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Tips For Effectively Communicating Through E-Mail

by Aaron Turpen

For most everyone in business, whether for themselves or working for someone else, e-mail has become a large percentage of their communications. For most people, the workday begins by logging into their e-mail client and retrieving e-mail. The first few minutes of the day are occupied drinking coffee and responding to e-mails received.

For some businesses, e-mail is the most critical type of communications—surpassing even the old standby, the phone.

No matter how often you use it, e-mail is probably an important part of your personal and corporate communications. Despite this, many are not trained or do not understand the proper "etiquette" involved in using this powerful tool. After all, you can send and receive e-mails to and from any part of the world is seconds, but if you aren't using the medium well, you may not be communicating effectively.

Here are a few tips to enhance your e-mail communications that will save you time, increase your effectiveness, and make you appear much more professional.

1) Make your subject line actually mean something.

I'm amazed at how many people use subject lines like "Cool" or "Good Stuff" to describe their email. These types of messages invariably end up at the bottom of my "to read" list in favor of more descriptive subjects such as "Project Quote Needed" or "CGI Problem".

2) Keep your message short.

Of all the e-mail rules, this is the one I break most often. I am, after all, a good talker and since I type 80wpm, I can translate this into long e-mails. This is not usually a good way to communicate. I compromise by making sure the gist of my e-mail is inside the first few sentences and go from there.


That's considered yelling and is very rude and annoying. Enough said.

4) When you reply, include some sort of "recap" of the prior message.

When responding (replying) to a message, make sure that at least enough of the original message is included that the receiver will remember what was being said. If you're an AOL user, this is even more important since AOL's e-mail client does not quote the original e-mail by default.

5) Watch your spelling.

Use a spellchecker if you can, but watch your spelling. Common typos and other "hurried" mistakes can really undermine your professionalism. Take the extra few seconds to re-read what you've typed at least once before you hit the "send" button.

6) Don't use HTML email unless it's REALLY necessary.

I can't count the number of emails I receive with those nifty "themes" included—graphical backgrounds, sidebars, signatures, etc. Funny thing is, most of them appear as an email with a bunch of graphic file attachments and probably don't look anything like what the sender expected. I usually make sure to thank the sender for sending me their clipart, even though I really have no use for it.

7) Use the BCC tag to send your jokes, chain letters, etc.

I can't stand seeing an e-mail that starts off with a huge chain of "To" and "Cc" e-mails at the top. Not only is this unsightly, it is also an open invitation for the one bad apple in the bunch to gather the e-mails for his/her SPAM list. Send the e-mail to yourself and include all of those people in the "Bcc" field (Blind Carbon Copy). This way, each recipient sees only his or her e-mail and yours. Much cleaner and much safer.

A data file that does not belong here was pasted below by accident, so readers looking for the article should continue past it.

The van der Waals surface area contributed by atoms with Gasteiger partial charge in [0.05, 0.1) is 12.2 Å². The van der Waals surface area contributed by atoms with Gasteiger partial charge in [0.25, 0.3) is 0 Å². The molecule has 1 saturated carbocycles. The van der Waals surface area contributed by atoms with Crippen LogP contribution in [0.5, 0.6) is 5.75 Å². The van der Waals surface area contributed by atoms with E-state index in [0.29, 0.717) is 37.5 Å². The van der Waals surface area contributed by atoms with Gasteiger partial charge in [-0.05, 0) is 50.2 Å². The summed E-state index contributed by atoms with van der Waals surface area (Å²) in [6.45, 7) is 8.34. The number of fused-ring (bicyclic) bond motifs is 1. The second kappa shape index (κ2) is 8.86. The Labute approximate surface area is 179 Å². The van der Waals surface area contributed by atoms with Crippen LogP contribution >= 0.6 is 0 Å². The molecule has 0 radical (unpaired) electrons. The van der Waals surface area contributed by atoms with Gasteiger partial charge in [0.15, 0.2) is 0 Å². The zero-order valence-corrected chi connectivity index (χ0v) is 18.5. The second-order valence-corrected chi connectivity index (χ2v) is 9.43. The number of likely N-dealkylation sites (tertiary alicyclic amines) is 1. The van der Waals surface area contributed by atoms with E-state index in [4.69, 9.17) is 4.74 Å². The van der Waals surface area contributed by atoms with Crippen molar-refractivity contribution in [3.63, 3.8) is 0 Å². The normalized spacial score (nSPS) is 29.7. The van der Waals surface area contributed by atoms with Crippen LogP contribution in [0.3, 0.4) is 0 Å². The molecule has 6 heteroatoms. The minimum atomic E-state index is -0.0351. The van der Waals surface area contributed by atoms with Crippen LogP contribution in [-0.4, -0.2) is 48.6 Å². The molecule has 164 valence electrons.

8) Answer e-mail quickly.

Obviously, this needs to be taken with a grain of salt. Don't ruin your productivity by jumping every time the e-mail sound is made on your computer. Make sure, however, that you answer e-mail in a timely fashion (within a working day is best). I personally check e-mail first thing in the morning, mid-day, and at the end of the working day. I also periodically check during the day as time permits or as a distraction to freshen my mind.

9) Use a signature file.

Your e-mail signature, which most e-mail clients can insert automatically, is a great way to communicate not only who you are, but also what you do. I keep a list of rotating signatures which include quick (one-line) marketing copy and a link to my website. In this way, no matter who you send e-mail to or when, you are letting them know who you are and even where you are.

10) Don't believe anything that someone forwards to you.

In my experience, 99.99% of the stuff you receive in your e-mail announcing that some big company is giving money to people who forward the e-mail for a test; announcing that some guy in any country starting with "N" needs you to "store" millions of dollars for him; or that if you send this e-mail to 100 people, you'll have good luck, love, or whatever else—is B.S. Save the rest of the world (and your friends) from this crap and just delete it when you receive it.

These tips should get you on your way towards more effective communication. E-mail is a great tool, but is generally not used very well. By streamlining your use of it, you can make your corner of the 'Net less cluttered and much more useful!

Aaron Turpen is the proprietor of Aaronz WebWorkz, a web services company providing consultation, development, and more to small businesses online. Aaron publishes several newsletters regularly and is the author of many e-books, including "The Layman's Guide to Doing Business Online" and "The eBay PowerSeller's Book of Knowledge".


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Thursday, 22 Mar 2018 04:21 AM


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